2. Opposing immediate withdrawal. What positive would come from immediate withdrawal? Almost certainly, Iraq would plunge into an active and bloody civil war. This may be only somewhat worse than the relatively passive civil war they are already in. But to leave would create a really large power vacuum. Who would fill that vacuum? Islamic extremists of the Zarqawi type? Iran? More terrorist organizations? What about civil rights for women? Do you think those are going to last for one second after we depart? Do you think women will be receiving educations? Women in parliament? Not going to happen. We would create great instability and that is what the Middle East does not need.
Some say that every US soldier who dies over there has been murdered by Bush and those who support the war. And certainly Bush has a lot of American blood on his hands and I hope he pays for someday, somehow. If there is a Hell, they have a special room for the planners of this war. But is American withdrawal from Iraq going to cut down on the loss of lives? It will cut down on the loss of American lives. But I ask those who want immediate withdrawal, are American lives worth more than Iraqi lives? If not, how can you justify an action that will cause the loss of more Iraqi lives even if it saves some American lives?
These arguments make me shake my head at the lack of a coherent foreign policy for progressives. We demand civil rights around the world. We criticize when mass murders, civil wars, and genocide takes place and the US does nothing about it. But if it takes the US military and even violence to ensure that the world is a better, safer, and more just place, we run like hell. If only those Sunnis would listen to reason and not try to kill Shiites and Kurds. If only Islamic extremists would respect the rights of women. Well, that's not going to happen very easily. If you want the rights of women respected and a Taliban like government not coming to power in Iraq, what are you going to do about it? What are we willing to do to see that our core values of human rights and respect for humanity, tolerance, and diversity come to pass.
Answer me, progressives of the world--are you willing to do anything at all that involves the use of the military to ensure that our basic values take hold around the world?
For I am. While this war is a disaster and is immoral, we don't have a choice to go back in time and pressure Iraq to change in a different way. We have two options--we stick it out and make the best of it, trying to help create a system where democracy is a possibility and human rights are relatively respected. Or we leave, create even more instability in the region, let the country devolve into a civil war far bloodier than now, and create an atmosphere for Islamic fundamentalism even greater than what we've done so far. But hey, we'll be able to self-righteously say that it's not our problem anymore. Boy will that do a lot of good.
There is one thing that progressives have to recognize. A coherent foreign policy is absolutely vital for us to have a say in how America and the world works. We can't just wring our hands and criticize what the Republicans do. We have to have a legitimate alternative. John Kerry lost the election for many reasons. One reason, and maybe not an insignificant one, was that the Democratic party had no coherent foreign policy. There was nothing we could say we would do differently that made sense to anyone.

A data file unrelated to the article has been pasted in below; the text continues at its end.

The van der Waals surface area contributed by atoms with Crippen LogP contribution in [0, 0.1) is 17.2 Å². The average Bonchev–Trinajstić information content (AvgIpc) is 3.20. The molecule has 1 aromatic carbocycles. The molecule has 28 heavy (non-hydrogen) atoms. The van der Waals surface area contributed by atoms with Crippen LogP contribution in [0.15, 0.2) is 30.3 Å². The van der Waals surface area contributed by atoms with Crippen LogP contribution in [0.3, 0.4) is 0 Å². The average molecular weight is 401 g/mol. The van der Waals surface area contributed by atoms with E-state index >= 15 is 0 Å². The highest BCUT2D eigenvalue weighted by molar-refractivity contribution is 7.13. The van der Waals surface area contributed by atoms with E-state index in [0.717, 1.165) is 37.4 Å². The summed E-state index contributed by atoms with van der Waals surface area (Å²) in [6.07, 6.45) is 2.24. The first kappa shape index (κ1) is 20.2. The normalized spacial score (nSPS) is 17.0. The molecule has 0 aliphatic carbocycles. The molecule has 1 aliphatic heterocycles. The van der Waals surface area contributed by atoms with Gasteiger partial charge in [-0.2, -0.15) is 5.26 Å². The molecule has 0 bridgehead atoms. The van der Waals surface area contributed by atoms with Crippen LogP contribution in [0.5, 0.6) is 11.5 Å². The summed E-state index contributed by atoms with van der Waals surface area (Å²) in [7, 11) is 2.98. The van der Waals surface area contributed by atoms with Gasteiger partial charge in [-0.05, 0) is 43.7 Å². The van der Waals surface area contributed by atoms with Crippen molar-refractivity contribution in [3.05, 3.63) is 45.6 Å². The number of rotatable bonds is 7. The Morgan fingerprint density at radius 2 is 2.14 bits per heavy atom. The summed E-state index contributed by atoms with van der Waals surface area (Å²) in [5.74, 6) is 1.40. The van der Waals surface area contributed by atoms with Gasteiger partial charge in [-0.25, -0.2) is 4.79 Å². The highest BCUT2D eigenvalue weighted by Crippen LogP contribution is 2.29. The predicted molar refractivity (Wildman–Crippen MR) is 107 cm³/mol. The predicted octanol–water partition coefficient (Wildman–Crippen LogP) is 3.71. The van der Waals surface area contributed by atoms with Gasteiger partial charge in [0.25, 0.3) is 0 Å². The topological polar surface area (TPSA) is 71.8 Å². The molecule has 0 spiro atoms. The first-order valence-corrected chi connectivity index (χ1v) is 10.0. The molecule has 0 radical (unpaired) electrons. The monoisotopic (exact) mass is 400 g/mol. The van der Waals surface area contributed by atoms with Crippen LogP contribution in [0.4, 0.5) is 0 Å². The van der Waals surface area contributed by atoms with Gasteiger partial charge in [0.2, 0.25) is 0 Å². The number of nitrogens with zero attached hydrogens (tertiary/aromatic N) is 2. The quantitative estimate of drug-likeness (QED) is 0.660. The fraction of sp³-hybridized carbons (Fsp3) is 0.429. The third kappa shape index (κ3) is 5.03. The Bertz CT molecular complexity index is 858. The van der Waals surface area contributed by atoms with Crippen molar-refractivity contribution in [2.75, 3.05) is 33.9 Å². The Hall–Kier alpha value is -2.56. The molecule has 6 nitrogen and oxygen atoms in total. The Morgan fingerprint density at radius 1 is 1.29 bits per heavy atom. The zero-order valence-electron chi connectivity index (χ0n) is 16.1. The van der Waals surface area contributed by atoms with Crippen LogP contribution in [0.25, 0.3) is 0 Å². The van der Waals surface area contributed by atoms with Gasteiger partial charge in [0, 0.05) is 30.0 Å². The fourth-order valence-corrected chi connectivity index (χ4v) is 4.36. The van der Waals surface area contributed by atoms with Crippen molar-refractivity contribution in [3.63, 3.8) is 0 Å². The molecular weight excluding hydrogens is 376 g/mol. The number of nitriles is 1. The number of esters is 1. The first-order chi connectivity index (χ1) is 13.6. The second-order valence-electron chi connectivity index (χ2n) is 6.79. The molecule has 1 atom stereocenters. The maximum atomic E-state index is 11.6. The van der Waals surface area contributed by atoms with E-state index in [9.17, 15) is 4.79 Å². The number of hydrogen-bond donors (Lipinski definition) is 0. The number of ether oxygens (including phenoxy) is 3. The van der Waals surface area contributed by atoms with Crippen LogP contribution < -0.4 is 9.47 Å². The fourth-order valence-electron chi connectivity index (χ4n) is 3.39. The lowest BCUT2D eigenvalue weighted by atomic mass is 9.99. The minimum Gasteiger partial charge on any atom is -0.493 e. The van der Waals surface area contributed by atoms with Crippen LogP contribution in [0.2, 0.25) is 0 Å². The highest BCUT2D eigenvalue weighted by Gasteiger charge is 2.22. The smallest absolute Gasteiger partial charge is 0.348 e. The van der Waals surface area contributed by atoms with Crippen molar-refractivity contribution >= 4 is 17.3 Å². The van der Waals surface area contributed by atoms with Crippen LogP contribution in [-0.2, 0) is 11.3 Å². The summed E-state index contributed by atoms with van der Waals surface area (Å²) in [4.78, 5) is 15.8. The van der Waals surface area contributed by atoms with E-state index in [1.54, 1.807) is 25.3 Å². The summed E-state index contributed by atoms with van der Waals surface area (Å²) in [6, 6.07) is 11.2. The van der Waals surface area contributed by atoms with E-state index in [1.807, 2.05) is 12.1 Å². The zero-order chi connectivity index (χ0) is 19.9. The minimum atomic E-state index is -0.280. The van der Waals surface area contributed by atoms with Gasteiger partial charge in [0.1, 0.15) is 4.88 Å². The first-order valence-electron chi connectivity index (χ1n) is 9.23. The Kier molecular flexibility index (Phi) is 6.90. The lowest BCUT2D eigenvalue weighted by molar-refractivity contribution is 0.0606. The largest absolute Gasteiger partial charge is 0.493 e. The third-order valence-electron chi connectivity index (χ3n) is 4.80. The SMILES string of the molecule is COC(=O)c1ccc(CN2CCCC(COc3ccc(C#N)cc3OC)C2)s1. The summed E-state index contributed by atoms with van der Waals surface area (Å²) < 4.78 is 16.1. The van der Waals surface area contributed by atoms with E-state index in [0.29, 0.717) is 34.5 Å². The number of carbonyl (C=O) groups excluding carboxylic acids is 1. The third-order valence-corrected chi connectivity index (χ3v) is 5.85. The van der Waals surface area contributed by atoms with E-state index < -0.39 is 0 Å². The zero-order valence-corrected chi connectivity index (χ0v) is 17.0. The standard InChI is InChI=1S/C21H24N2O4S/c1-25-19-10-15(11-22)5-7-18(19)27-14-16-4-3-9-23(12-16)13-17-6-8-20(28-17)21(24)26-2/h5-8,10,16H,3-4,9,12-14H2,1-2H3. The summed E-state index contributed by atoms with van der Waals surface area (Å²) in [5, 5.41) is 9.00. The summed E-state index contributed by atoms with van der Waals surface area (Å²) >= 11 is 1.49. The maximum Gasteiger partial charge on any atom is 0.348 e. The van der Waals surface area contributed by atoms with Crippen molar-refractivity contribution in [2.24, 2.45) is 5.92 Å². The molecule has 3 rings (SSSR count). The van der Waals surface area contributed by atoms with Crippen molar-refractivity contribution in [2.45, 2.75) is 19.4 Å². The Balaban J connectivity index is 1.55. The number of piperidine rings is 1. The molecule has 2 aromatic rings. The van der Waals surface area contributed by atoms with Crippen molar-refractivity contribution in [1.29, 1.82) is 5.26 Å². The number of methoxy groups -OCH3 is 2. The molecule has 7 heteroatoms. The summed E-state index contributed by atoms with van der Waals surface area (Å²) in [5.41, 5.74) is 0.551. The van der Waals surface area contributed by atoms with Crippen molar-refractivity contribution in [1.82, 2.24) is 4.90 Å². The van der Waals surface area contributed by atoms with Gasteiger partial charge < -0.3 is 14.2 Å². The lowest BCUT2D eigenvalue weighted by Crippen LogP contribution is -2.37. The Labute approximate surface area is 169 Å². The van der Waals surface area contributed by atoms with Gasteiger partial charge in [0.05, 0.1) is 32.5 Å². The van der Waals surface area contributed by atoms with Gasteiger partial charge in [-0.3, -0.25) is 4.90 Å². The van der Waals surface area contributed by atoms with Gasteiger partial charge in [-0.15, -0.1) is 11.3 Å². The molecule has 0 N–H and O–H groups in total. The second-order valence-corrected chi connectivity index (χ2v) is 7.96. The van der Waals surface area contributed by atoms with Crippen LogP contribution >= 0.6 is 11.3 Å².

Now you might say, "well I'm not a Democrat. I didn't even really support John Kerry." Some of you might have even been crazy enough to vote for Nader again. I only marginally supported Kerry myself. But what is the left/progressive foreign policy option? Is there anything besides withdrawal? I don't think there is. And while maybe you can convince enough Americans of your position for us to leave Iraq, is non-engagement with the world, except in things like arts exchanges and human rights conferences and of course tourism, really a foreign policy?
Now some would say, and have said to me, that if you don't support immediate withdrawal you should just go over there and fight yourself. If you won't go and fight yourself, than you are a hypocrite. This is what they say to me and I don't even support the damn war!! I want to talk about this a bit. We have a military for a reason. When you sign up for the military, you know it is a possibility that you are going to have to go fight and die. Many people sign up for the educational possibilities and other benefits. But you make a bargain with the government when you take that education that you will have to sacrifice yourself. So the argument that we support our troops by wanting to bring them home is not very satisfying to me. If that is as far as your support of the troops go, what is the point of having a military? You have to be willing to go to war in some circumstances. Now a unilateral invasion of Iraq is not one of those circumstances maybe. But for progressives, is there any situation where the use of military force is acceptable? What is Canada starting killing all the French-speakers? Would we be willing to use our military to stop the deaths of millions?